The advertising agency Rethink has developed some awesome work for their client Science World over the years. Catching people's attention in the midst of their busy lives is a difficult thing to do well. Combining weird facts with strong visuals is in my opinion what makes these work so effectively. Also the fact that they offer no explanation for the facts presented. Instead you have a call to action to go to the museum to learn.
Annie Leibovitz is, in my opinion, one of the only photographers that has managed to become a household name. She is so iconic that even people that don't care about photography seem to know who she is. That's why this video is so cool. In it we get to hear a young version of the 63 year old icon talk about her hopes for the future.
If you are anything like me your Wacom tablet is nearly indispensable in your creative process. I would even go so far as to say that for me personally I could never use another device for sketching or painting on a computer. When the painting apps for the iPad started surfacing I got excited, hoping that it would be a portable version of what I had loved for 10 years already.
HP may not be making cameras anymore but they still have a strong hold in the printer market and they are still moving. To expand on their existing offering they are trying to build excitement about a new consumer printing experience which embeds a video into a printed photo via augmented reality. So far the app HP Live Photo appears to only be available on the iPhone and uses video (45 seconds or less)
Many states are struggling with how to deal with drone technology, more specifically "mini-drones" and the adoption of UAV's by law enforcement. Spurred by this, Representative Neal Kurk has recently proposed a bill to squash any sort of aerial imagery.
The bill says this:
A person is guilty of a class A misdemeanor if such person
There's one pet peeve I have above all else in the studio, and any assistant can attest to it. Coiling cables around your elbow is wrong. Really really wrong. Of course I realize that it's how you were taught, I learned the same way. Until the day I was working with an audio engineer and nearly made him cry. You would've thought I set fire to his birthday cake and kicked him in the shins.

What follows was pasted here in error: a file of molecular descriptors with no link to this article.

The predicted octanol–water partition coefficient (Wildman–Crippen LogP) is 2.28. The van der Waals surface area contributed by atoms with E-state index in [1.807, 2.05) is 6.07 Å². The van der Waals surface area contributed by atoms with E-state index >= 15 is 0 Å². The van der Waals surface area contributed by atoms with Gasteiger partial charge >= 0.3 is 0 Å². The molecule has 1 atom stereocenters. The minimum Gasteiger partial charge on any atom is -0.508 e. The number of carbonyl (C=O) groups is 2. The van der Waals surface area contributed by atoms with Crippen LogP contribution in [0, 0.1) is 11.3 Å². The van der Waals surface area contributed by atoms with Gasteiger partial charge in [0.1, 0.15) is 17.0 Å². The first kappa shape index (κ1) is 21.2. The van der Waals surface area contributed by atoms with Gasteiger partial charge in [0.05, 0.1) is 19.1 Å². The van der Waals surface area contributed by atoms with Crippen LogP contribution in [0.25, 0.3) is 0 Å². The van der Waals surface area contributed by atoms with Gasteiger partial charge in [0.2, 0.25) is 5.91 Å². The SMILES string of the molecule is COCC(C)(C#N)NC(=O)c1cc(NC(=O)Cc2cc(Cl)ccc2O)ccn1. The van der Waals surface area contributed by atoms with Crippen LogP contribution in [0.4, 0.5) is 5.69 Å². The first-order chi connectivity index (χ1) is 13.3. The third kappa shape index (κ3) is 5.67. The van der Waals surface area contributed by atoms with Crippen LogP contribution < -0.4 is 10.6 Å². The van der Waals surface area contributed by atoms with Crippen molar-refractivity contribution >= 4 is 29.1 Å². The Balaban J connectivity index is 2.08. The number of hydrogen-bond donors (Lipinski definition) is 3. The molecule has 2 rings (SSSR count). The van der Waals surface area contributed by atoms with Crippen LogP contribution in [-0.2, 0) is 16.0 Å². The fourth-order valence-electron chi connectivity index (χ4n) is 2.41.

Anyone who has ever tried it can tell you...photographing highly reflective surfaces can be very challenging. This behind the scenes video shows photographer Michal Tomaszewicz tackling this issue as he photographs a series of knives for Masahiro's product catalog and website. Specific things to note for those new to product shooting. Pay attention to how close his reflectors
Watching behind the scenes videos with tons of lights is always interesting to me and this one from leading fashion pro David Thompson is no different. Not to mention the workflow insights he gives. This is a two-part video so be sure to tune in after the jump for the other half.
By far the thing I hear most often when I'm teaching Photoshop is "there's just so much to remember." We have tons of tools at our disposal and more ways to use them than I can count. This only grows more problematic when you try to edit on a small portable device...but what if you could just say what you wanted to your editing program, and have it done?
Freddie Child-Villiers was invited as one of two photographers worldwide in November of 2010. "He was officially allowed to photograph the only White Lions to be successfully reintroduced back into their endemic habitat after being technically extinct for over two decades." The images in the series were shot with the Hasselblad H4D-50 for entry into the wildlife category of the 2010 Hasselblad Masters competition
The commitment to do anything every day for a whole year is a difficult one. So difficult in fact that the very concept of a New Year's resolution is a joke to most. It's no surprise then that for a photographer to commit to a 365 project takes some serious dedication. Doing so means that you will create and publish something new, every single day. The question is: Is forcing yourself to be newly creative every day really worth it?